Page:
m ; F= 100
m. (Sun j et al., 2012; Magdalena et al., 2019).
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Figure 5: Tube worms and worm tubes from Earth: Morphology of tubes made by annelid lineages
occurring at modern hydrothermal vents and cold seeps. A, disorganized tubes of Alvinella spp.
(Alvinellidae). B, agglutinated tube of Mesochaetopterus taylori (Chaetopteridae). C, agglutinated
Sabellidae tube. D, branched tube of Phyllochaetopterus claparedii (Chaetopteridae). E, segmented tubes
of Spiochaetopterus costarum (Chaetopteridae). F, Phyllochaetopterus polus (Chaetopteridae) tubes
bearing short collars and wrinkled-fabric ornamentation. G, collared Serpulidae tubes (likely Serpula
narconensis). H, collared tubes of Serpula vermicularis (Serpulidae). I, large tube of the vestimentiferan
Riftia pachyptila (Siboglinidae). Scale bars: A, B =2mm | C =1mm D & E= 500
m ; F= 100
m. (Sun al., presented mold likes Ichno fossils. (Baucon et al., 2020; Joseph et al., 2020a, 2021a).
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Figure 6: Tube worms and worm tubes from Earth: Tubes from the Turonian of Cyprus. AC, Troodos
collared tubes’; A, B, Kambia 4061 and Memi 212b2, respectively, sinuous worm tubes with collars; C,
Kambia 401b, worm tube with collar attached at an oblique angle. D, E, Troodos wrinkled tubes’,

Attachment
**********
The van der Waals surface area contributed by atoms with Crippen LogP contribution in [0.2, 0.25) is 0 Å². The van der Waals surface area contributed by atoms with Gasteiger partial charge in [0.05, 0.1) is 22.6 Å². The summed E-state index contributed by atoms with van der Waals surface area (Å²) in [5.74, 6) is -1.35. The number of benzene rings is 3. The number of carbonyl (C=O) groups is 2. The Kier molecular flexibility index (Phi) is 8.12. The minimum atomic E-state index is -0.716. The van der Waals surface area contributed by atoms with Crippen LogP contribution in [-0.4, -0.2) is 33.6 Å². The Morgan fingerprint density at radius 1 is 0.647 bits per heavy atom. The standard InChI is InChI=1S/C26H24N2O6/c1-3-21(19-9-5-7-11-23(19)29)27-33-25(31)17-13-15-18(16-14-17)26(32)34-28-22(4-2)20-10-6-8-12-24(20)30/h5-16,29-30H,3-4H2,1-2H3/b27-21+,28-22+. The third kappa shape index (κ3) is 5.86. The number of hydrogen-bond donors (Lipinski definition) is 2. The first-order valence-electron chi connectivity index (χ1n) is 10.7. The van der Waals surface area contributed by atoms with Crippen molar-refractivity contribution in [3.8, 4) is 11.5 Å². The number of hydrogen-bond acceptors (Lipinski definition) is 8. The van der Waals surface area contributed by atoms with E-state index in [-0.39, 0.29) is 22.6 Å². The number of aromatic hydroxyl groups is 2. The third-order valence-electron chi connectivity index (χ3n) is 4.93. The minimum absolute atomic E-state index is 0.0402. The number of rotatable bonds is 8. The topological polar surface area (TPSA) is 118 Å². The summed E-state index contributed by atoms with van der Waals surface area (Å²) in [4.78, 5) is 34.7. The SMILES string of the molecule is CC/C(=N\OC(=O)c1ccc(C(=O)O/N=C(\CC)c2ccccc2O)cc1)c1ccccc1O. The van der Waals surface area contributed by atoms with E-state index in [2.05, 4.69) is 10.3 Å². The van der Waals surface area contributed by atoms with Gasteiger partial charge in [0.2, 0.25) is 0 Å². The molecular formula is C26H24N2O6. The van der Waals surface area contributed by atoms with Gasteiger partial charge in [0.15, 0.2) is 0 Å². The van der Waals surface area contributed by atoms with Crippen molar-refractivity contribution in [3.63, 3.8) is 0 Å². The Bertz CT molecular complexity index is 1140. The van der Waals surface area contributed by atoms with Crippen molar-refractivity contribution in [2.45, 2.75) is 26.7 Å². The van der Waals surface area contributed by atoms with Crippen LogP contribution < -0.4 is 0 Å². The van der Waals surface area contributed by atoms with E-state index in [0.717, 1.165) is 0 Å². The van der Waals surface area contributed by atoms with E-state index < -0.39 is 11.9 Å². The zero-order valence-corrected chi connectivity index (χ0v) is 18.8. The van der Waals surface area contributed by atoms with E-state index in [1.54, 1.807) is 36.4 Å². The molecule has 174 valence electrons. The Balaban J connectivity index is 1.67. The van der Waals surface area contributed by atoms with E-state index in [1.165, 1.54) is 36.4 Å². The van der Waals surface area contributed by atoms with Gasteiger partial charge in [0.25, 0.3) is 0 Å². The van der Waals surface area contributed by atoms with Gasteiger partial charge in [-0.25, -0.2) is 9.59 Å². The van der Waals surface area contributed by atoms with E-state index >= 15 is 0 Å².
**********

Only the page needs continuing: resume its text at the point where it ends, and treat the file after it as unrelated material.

Kapedhes 2101 and 204b, respectively, worm tubes bearing longitudinal and transverse wrinkles. F, G,
Troodos attached tubes’, Memi 2021 and Kinousa 2023, respectively, sinuous tubes that appear attached
to a surface, tubes in F bearing fine parallel transverse wrinkles. Scale bars: AD, F,G = 1 mm; E = 0. 5
mm. (Sun J et al., 2012; Magdalena et al., 2019).
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Figure 7: Tube worm in Earth as an analog: A hypothetical model of the compartmental crystal
formation in the body of the tube worm (Chan, 2015).
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Figure 8: Spherical formations that have been identified as hematite spheres, tektites, lapilli, and fungal
puffballs. Photographed on a rocky outcrop at Eagle Crater (NASA/JPL/Cornell/USGS 2008).
Figure 8 Analysis: Spherical specimens upon the surface were photographed by the rover
Opportunity which Squyres et al., (2004) and Christianson (2004) identified as spherical hematite. Other
investigators have disputed this interpretation and suggested these spheres may include tektites, lapili,
soil concretions (Robbins, 2021) and spherical puffballs (Armstrong, 2021a; Dass, 2017; Joseph et al.
2020a,b,, 2021c; Joseph 2014, 2016, 2021). It is well stablished that terrestrial tektites, lapilli, soil
concretions and hematite are infiltrated with bacteria and fungi (Joseph et al. 2019; Robbins, 2021).
The shape of spherules is presented in Figure 8, can also be result of weathering erosion and